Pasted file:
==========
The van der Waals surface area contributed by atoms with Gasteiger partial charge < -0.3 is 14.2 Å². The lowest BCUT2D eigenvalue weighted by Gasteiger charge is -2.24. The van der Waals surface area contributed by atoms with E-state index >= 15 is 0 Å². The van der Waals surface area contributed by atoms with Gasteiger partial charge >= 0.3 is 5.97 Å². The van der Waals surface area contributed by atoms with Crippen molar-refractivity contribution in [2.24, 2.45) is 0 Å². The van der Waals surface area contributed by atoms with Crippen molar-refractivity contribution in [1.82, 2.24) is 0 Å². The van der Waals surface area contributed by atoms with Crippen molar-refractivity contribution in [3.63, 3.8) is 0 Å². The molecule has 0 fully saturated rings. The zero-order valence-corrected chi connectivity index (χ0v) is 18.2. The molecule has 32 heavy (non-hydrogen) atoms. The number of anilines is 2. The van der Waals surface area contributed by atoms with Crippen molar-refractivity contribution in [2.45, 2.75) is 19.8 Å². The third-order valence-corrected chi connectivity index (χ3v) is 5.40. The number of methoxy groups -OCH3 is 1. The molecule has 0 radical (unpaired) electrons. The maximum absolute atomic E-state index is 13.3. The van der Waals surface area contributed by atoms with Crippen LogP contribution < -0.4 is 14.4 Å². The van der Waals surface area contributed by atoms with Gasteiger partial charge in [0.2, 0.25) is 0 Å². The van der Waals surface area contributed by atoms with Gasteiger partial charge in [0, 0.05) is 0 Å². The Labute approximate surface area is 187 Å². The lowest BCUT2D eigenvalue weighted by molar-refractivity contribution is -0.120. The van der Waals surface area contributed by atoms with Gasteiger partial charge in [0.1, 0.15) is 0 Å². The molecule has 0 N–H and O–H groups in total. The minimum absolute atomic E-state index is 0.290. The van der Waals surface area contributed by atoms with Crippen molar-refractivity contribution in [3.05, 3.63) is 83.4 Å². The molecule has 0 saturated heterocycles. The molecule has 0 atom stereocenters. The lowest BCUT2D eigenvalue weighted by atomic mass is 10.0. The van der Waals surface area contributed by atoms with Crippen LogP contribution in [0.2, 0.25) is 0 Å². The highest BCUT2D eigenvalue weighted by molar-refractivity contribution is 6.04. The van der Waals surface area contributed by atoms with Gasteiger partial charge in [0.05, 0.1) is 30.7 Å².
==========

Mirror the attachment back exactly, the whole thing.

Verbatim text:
The van der Waals surface area contributed by atoms with Gasteiger partial charge < -0.3 is 14.2 Å². The lowest BCUT2D eigenvalue weighted by Gasteiger charge is -2.24. The van der Waals surface area contributed by atoms with E-state index >= 15 is 0 Å². The van der Waals surface area contributed by atoms with Gasteiger partial charge >= 0.3 is 5.97 Å². The van der Waals surface area contributed by atoms with Crippen molar-refractivity contribution in [2.24, 2.45) is 0 Å². The van der Waals surface area contributed by atoms with Crippen molar-refractivity contribution in [1.82, 2.24) is 0 Å². The van der Waals surface area contributed by atoms with Crippen molar-refractivity contribution in [3.63, 3.8) is 0 Å². The molecule has 0 fully saturated rings. The zero-order valence-corrected chi connectivity index (χ0v) is 18.2. The molecule has 32 heavy (non-hydrogen) atoms. The number of anilines is 2. The van der Waals surface area contributed by atoms with Crippen molar-refractivity contribution in [2.45, 2.75) is 19.8 Å². The third-order valence-corrected chi connectivity index (χ3v) is 5.40. The number of methoxy groups -OCH3 is 1. The molecule has 0 radical (unpaired) electrons. The maximum absolute atomic E-state index is 13.3. The van der Waals surface area contributed by atoms with Crippen LogP contribution < -0.4 is 14.4 Å². The van der Waals surface area contributed by atoms with Gasteiger partial charge in [0.2, 0.25) is 0 Å². The van der Waals surface area contributed by atoms with Gasteiger partial charge in [0, 0.05) is 0 Å². The Labute approximate surface area is 187 Å². The lowest BCUT2D eigenvalue weighted by molar-refractivity contribution is -0.120. The van der Waals surface area contributed by atoms with Gasteiger partial charge in [0.1, 0.15) is 0 Å². The molecule has 0 N–H and O–H groups in total. The minimum absolute atomic E-state index is 0.290. The van der Waals surface area contributed by atoms with Crippen molar-refractivity contribution in [3.05, 3.63) is 83.4 Å². The molecule has 0 saturated heterocycles. The molecule has 0 atom stereocenters. The lowest BCUT2D eigenvalue weighted by atomic mass is 10.0. The van der Waals surface area contributed by atoms with Crippen LogP contribution in [0.2, 0.25) is 0 Å². The highest BCUT2D eigenvalue weighted by molar-refractivity contribution is 6.04. The van der Waals surface area contributed by atoms with Gasteiger partial charge in [0.05, 0.1) is 30.7 Å².